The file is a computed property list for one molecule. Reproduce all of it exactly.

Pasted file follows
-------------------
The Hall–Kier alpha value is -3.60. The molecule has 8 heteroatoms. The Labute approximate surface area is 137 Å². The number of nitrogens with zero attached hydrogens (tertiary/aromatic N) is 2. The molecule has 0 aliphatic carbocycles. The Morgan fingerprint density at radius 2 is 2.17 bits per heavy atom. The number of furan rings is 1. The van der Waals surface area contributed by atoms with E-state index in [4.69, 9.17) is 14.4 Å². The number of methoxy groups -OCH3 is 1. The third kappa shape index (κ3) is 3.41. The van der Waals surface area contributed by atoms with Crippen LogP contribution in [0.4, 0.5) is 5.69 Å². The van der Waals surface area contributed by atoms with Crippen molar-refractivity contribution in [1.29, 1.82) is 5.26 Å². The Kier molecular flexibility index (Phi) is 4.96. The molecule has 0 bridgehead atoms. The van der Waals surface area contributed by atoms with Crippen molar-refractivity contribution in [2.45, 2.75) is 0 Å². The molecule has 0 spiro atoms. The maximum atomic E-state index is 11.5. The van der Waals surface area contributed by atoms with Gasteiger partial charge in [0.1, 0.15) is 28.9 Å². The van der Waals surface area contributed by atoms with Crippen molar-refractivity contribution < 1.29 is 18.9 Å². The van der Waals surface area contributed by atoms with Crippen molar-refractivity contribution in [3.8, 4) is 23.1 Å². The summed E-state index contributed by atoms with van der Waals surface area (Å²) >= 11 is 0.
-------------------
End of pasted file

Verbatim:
The Hall–Kier alpha value is -3.60. The molecule has 8 heteroatoms. The Labute approximate surface area is 137 Å². The number of nitrogens with zero attached hydrogens (tertiary/aromatic N) is 2. The molecule has 0 aliphatic carbocycles. The Morgan fingerprint density at radius 2 is 2.17 bits per heavy atom. The number of furan rings is 1. The van der Waals surface area contributed by atoms with E-state index in [4.69, 9.17) is 14.4 Å². The number of methoxy groups -OCH3 is 1. The third kappa shape index (κ3) is 3.41. The van der Waals surface area contributed by atoms with Crippen LogP contribution in [0.4, 0.5) is 5.69 Å². The van der Waals surface area contributed by atoms with Crippen molar-refractivity contribution in [1.29, 1.82) is 5.26 Å². The Kier molecular flexibility index (Phi) is 4.96. The molecule has 0 bridgehead atoms. The van der Waals surface area contributed by atoms with Crippen molar-refractivity contribution in [2.45, 2.75) is 0 Å². The molecule has 0 spiro atoms. The maximum atomic E-state index is 11.5. The van der Waals surface area contributed by atoms with Gasteiger partial charge in [0.1, 0.15) is 28.9 Å². The van der Waals surface area contributed by atoms with Crippen molar-refractivity contribution < 1.29 is 18.9 Å². The van der Waals surface area contributed by atoms with Crippen molar-refractivity contribution in [3.8, 4) is 23.1 Å². The summed E-state index contributed by atoms with van der Waals surface area (Å²) >= 11 is 0.